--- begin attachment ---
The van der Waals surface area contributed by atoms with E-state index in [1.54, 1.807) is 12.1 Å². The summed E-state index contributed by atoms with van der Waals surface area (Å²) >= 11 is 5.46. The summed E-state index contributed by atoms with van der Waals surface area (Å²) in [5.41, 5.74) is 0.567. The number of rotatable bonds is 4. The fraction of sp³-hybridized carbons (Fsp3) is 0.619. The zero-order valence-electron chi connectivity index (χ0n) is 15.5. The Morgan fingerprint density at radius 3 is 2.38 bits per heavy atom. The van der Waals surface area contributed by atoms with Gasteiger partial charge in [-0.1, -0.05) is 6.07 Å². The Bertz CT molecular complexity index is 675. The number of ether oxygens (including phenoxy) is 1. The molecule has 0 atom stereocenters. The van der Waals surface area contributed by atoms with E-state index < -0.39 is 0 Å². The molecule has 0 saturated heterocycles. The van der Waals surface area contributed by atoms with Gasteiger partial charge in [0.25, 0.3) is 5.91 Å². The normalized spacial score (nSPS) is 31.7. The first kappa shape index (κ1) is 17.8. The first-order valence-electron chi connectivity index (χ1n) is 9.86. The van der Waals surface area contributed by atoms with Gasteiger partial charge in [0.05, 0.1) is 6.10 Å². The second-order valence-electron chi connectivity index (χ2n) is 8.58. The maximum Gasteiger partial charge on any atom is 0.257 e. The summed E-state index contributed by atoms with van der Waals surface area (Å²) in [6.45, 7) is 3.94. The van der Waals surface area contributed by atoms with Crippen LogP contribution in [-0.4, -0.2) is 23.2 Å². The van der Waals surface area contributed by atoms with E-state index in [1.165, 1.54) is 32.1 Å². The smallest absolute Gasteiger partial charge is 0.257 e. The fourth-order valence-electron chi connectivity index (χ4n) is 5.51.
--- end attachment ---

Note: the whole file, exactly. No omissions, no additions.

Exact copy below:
The van der Waals surface area contributed by atoms with E-state index in [1.54, 1.807) is 12.1 Å². The summed E-state index contributed by atoms with van der Waals surface area (Å²) >= 11 is 5.46. The summed E-state index contributed by atoms with van der Waals surface area (Å²) in [5.41, 5.74) is 0.567. The number of rotatable bonds is 4. The fraction of sp³-hybridized carbons (Fsp3) is 0.619. The zero-order valence-electron chi connectivity index (χ0n) is 15.5. The Morgan fingerprint density at radius 3 is 2.38 bits per heavy atom. The van der Waals surface area contributed by atoms with Gasteiger partial charge in [-0.1, -0.05) is 6.07 Å². The Bertz CT molecular complexity index is 675. The number of ether oxygens (including phenoxy) is 1. The molecule has 0 atom stereocenters. The van der Waals surface area contributed by atoms with E-state index < -0.39 is 0 Å². The molecule has 0 saturated heterocycles. The van der Waals surface area contributed by atoms with Gasteiger partial charge in [0.25, 0.3) is 5.91 Å². The normalized spacial score (nSPS) is 31.7. The first kappa shape index (κ1) is 17.8. The first-order valence-electron chi connectivity index (χ1n) is 9.86. The van der Waals surface area contributed by atoms with Gasteiger partial charge in [0.05, 0.1) is 6.10 Å². The second-order valence-electron chi connectivity index (χ2n) is 8.58. The maximum Gasteiger partial charge on any atom is 0.257 e. The summed E-state index contributed by atoms with van der Waals surface area (Å²) in [6.45, 7) is 3.94. The van der Waals surface area contributed by atoms with Crippen LogP contribution in [-0.4, -0.2) is 23.2 Å². The van der Waals surface area contributed by atoms with E-state index in [1.165, 1.54) is 32.1 Å². The smallest absolute Gasteiger partial charge is 0.257 e. The fourth-order valence-electron chi connectivity index (χ4n) is 5.51.